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Re: The old DFSG-lemma again...



On Mon, Nov 05, 2001 at 12:10:36AM +0000, Sunnanvind wrote:
> 2) The GNU FDL doesn't pass the DFSG. This is a minor issue; FDL-stamped 
> documentation can reside safely in non-free. (But that's weird. And they 
> aren't there now. So we're obviously doing something wrong.)

[N.B.: it's a popular practice on the Debian lists these days to confuse
people's personal opinions with official Project dicta, so pay attention
-- these are my opinions only and I don't presume to speak for anyone
else.]

[RMS: sorry to CC you but I was unable to broach these issues with you
in person last week as I had hoped.  I'll understand if you do not have
time to reply.]

Or the FSF is.  I didn't get to go to Chicago last week to see RMS give
a presentation, so I didn't have the opportunity to discuss this subject
with him in broad strokes (that is, to determine the guiding principles
behind the GNU FDL as distinct from the GPL).

Indeed the OPL -- as long as no options are exercised -- strikes me as a
license much more congruent with what *I* understand to be the FSF's
principles than the FDL is.  Some people consider it quite a sport to
accuse RMS of one variety of ideological heterodoxy or another, but in
my assessment he has been strikingly consistent over the years.  So
it is likely there are motivations behind the GNU FDL of which I am
unaware.

That said, even if I understand the whys and wherefores behind the GNU
FDL, it doesn't follow that I'll think it's appropriate to Debian, at
least in its present form.  The limit of 100 on paper copies strikes me
as arbitrary and gratuitous, and more importantly, there's nothing
stopping an author from marking an entire work as invariant text, or
playing aggravating games such as marking only uninteresting text as
non-invariant.  Such a work would be unacceptable to Debian.

My personal stance is that I'm willing to grant immutability to license
texts themselves -- at least when tied to a specific work[1] --  but not
really anything else.  I find it difficult to think of an objective
criterion for what kinds of data qua data could be permitted to be
immutable, without inviting more arguments that you stand to resolve.
(Are hinted fonts data or software?  Images?  Music?  Philosophical
texts?  White papers on cryptography or compiler design?  Software
reference manuals?  Tutorials?  Technical documents liberally sprinkled
with asides, commentary, jokes, or even cartoons?  What about literate
programming languages?  What if I use haiku for documentation strings in
Emacs LISP, Python, or Perl's POD?)  For me, it's simple: immutable !=
free.  Most other stances, IMO, invite ambiguity and flamewars.

The bottom line for me is this: Debian's Social Contract focuses our
Project on software.  The packaging of anything that is not, or is not
easily regarded as, software, is of peripheral interest to us as a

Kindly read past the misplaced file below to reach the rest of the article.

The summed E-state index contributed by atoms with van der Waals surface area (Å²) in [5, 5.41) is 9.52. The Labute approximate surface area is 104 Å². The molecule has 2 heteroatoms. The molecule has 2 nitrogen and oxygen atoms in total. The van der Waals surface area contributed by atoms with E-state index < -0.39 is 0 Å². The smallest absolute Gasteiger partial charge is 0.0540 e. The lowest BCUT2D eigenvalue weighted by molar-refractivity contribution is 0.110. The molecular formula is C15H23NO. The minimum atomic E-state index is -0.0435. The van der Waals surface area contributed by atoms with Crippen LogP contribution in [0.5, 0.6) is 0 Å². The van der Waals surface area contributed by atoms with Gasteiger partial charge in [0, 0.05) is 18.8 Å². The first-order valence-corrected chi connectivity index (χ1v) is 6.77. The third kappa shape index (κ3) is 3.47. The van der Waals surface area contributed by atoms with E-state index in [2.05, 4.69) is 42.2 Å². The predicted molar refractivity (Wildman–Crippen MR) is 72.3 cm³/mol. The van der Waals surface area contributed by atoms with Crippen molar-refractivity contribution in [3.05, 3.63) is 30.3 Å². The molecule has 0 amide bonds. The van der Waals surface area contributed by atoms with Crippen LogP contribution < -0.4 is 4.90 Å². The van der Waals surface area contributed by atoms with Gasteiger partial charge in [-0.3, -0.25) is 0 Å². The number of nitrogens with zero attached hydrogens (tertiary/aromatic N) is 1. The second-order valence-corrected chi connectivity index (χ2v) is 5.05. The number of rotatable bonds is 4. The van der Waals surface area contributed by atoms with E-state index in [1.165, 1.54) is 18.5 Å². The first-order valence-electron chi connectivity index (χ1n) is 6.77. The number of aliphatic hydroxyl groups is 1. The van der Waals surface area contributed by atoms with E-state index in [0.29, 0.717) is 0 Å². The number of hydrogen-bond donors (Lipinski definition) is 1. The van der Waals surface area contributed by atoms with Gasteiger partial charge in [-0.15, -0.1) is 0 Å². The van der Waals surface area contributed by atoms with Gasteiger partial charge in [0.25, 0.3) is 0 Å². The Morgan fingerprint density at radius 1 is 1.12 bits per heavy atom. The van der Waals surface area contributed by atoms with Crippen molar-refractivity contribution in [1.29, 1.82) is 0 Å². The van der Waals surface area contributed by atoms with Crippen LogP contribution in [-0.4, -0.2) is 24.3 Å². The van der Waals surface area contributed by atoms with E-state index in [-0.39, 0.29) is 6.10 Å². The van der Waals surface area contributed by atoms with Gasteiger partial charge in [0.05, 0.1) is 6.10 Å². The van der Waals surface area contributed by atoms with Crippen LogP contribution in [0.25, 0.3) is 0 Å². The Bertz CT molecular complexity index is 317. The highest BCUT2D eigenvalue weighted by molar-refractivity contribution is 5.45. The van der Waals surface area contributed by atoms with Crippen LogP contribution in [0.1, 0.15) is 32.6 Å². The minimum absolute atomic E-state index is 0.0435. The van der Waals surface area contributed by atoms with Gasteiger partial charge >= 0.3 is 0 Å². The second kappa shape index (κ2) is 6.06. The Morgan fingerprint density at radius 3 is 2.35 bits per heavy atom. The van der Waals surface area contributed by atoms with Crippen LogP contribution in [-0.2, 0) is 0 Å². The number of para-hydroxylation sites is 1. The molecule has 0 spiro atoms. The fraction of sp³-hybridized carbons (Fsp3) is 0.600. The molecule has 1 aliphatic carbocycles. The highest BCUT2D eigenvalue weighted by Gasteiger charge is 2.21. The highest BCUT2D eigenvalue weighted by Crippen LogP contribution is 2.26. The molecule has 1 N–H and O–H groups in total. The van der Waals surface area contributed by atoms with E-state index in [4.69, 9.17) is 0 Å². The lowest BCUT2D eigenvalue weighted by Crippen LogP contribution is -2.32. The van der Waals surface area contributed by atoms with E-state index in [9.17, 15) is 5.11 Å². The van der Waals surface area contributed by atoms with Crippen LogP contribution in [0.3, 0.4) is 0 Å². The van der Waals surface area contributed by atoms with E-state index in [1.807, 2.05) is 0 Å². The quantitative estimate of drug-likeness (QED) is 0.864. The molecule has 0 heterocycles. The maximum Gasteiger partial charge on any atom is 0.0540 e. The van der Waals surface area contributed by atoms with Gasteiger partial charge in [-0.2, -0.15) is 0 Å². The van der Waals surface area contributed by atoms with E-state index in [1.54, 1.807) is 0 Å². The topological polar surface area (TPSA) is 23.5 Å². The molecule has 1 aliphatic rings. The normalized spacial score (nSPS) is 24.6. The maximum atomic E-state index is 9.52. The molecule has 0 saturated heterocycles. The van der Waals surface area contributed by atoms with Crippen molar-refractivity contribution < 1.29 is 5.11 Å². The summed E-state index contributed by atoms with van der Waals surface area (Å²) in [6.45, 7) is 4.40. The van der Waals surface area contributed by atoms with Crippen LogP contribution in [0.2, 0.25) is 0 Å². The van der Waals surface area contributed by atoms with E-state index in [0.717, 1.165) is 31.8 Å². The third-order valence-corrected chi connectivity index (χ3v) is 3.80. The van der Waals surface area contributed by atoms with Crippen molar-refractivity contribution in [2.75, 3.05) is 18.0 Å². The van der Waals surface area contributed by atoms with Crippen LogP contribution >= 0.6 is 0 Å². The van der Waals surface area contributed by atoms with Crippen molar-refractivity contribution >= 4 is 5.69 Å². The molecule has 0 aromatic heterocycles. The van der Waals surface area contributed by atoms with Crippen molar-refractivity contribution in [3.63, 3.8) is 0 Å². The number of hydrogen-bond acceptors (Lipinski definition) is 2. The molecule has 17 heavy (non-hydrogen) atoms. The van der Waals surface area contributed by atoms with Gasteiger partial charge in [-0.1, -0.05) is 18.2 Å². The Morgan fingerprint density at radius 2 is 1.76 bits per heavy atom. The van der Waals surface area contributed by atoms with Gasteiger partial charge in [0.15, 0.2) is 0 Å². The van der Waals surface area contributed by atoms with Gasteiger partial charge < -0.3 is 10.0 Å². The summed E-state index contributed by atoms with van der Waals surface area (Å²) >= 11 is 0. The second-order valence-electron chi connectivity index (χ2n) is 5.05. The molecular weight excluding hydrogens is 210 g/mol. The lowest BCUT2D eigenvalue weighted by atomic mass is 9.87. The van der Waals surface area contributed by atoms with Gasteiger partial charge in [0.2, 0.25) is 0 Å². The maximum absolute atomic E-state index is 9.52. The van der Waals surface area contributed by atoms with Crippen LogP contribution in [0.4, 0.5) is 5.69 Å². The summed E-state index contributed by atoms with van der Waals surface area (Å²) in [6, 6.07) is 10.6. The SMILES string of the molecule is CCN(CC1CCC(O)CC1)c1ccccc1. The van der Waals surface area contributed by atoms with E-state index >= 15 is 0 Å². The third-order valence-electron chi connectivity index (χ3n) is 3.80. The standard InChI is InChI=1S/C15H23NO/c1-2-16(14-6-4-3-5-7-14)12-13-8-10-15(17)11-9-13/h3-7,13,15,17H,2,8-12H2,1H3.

Project.

[1] It's already copyright infringement to alter or remove copyright
notices, since respecting authorship is a pillar of the Open Source
philosophy, and not unimportant in the Free Software approach, I find
restriction on modification of copyright notices and license texts
acceptable and congruent with Debian's Social Contract.  On the other
hand, if we had a package that was a electronic book on software
licenses, containing the texts of many licenses, I would not accept the
package as free if the *contents* of such a text -- in contrast to the
license *on* the text, were held to be immutable.  Thus, the part of the
GNU GPL that says "Everyone is permitted to copy and distribute verbatim
copies of this license document, but changing it is not allowed" is
unproblematic when conjoined with material licensed under the GNU GPL,
but *is* a problem in my view when the GPL is regarded as a work in
itself.  I realize that this perspective may not be 100% compatible with
the FSF's feelings about the GNU GPL.  I think the FSF does mean for the
license text to be immutable any any form, because they don't want
"forked" versions of the license causing problems in the community;
however I might note that this horse appears to be out of the barn
despite their efforts.  License proliferation is in fact widely
perceived as a potential problem, and detrimental to synergistic forces
in Free Software.  Certainly the OSI's vigorous approval of various and
sundry licenses contributes to this problem; I guess it is their way of
justifying their existence.  That said, I am not sure the immutability
of any software license text qua text is really a practical problem at
the moment.

-- 
G. Branden Robinson                |
Debian GNU/Linux                   |           //     // //  /     /
branden@debian.org                 |           EI 'AANIIGOO 'AHOOT'E
http://people.debian.org/~branden/ |

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